Author Archives: alexbawa

Wrapping Up

Looking back at my first post on this blog, it’s cool to see that my first and last posts touched on black holes. I accomplished exactly what I set out to do: answer questions that I wouldn’t otherwise set the time aside for. The most exciting part of the whole process is that I have […] Continue reading

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Fermi Paradox Answered?! (not clickbait)

After hastily copy pasting “Fermi Paradox” into my search bar when I saw it was a potential topic for blogging, the results I found gave me an exciting opportunity. Understanding why we haven’t detected aliens seemed right up the alley of Kurzgesagt, a youtube channel that specializes in the intersection of physics and philosophy. Luckily […] Continue reading

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Black Holes

If you’re like me, you’ve heard plenty about black holes, but your only real understanding comes from a couple Interstellar screenings. The movie does a pretty great job being accurate, but even the excessively brilliant characters don’t know whats going on behind the scenes. This blog is an exploration of the phenomena, equal parts for […] Continue reading

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Jupiter’s Great Red Spot

Growing up, I grew to recognize Jupiter’s distinctive birthmark, but I never attempted to understand it. I figured their were clever astronomers out there who knew what was going on and I’d end up absorbing what they know from a TED talk at 1.5x speed. After looking into it though, it turns out the Great […] Continue reading

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The Future of Fusion

While stars are powered by nuclear fusion, nuclear reactors here on Earth have yet to make that leap. Fission is our only readily available source of nuclear power, but it is significantly less lucrative than its counterpart. The difference is the process, which combines two isotopes of hydrogen to trigger an energy release instead of […] Continue reading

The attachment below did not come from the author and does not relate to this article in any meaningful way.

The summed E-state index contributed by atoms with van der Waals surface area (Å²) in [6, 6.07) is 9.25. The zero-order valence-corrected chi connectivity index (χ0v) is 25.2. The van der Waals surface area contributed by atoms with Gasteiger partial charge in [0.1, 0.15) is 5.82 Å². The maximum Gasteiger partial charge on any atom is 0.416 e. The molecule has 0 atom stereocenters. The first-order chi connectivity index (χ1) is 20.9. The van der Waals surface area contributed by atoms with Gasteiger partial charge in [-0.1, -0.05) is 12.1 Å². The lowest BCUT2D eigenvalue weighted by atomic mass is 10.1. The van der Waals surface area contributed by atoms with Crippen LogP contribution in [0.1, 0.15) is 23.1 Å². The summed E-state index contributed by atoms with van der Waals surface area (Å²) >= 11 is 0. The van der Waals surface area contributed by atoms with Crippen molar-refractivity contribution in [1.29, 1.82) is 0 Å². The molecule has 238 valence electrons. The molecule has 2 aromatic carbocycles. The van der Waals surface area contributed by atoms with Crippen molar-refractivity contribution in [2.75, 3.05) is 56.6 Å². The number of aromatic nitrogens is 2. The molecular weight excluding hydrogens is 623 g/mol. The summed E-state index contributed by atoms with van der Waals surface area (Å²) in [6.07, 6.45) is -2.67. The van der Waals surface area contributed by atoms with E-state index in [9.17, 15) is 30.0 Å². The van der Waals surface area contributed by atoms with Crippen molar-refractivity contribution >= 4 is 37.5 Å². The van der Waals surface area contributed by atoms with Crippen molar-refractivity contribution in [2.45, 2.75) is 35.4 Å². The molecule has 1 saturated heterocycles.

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Findings of The Cassini Spacecraft

On October 15th, 1997, the rocket carrying the Cassini Spacecraft and its Huygens probe took off from Cape Canaveral. It was sent to the outer solar system to study Saturn, as well as its moons. The Huygens probe was deployed to one of these moons, Titan, recording images and data. In 2017, after running out […] Continue reading

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Discovering the Photoelectric Effect

I’ve always been taught that light is both a wave and a particle, and I’ve never faltered in believing it. However, I chose to challenge myself and question what I’ve always known to be true. Accordingly, I explored the origins of the photoelectric effect to understand how physicists arrived at their conclusions. In my research, […] Continue reading

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Separation of Church and State (of Astronomy)

Johannes Kepler (1571 – 1630) was a massively important astronomer because he was the first to recognize that orbits were not perfect circles, but in fact ellipses. This was particularly significant because it allowed accurate predictions that supported the heliocentric model. He also found that orbiting objects move faster when closer to the object they […] Continue reading

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Precession Visualized

After reading the initial chapters of our textbook, I was captivated by the fact that the way Earth’s tilt changes can be dumbed down to the movement of a spinning top. It’s always fascinating seeing physics work on any scale, so I was eager to look into the subject. After a bit of searching, I […] Continue reading

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Hello! My name is Alex Barrera-Waters and this is my astronomy blog. My all time favorite movie is Interstellar, which first kindled my love for astronomy. I was particularly fascinated by the black hole that a lot of the movie’s plot revolved around. In high school, I actually chose a something a main character says […] Continue reading

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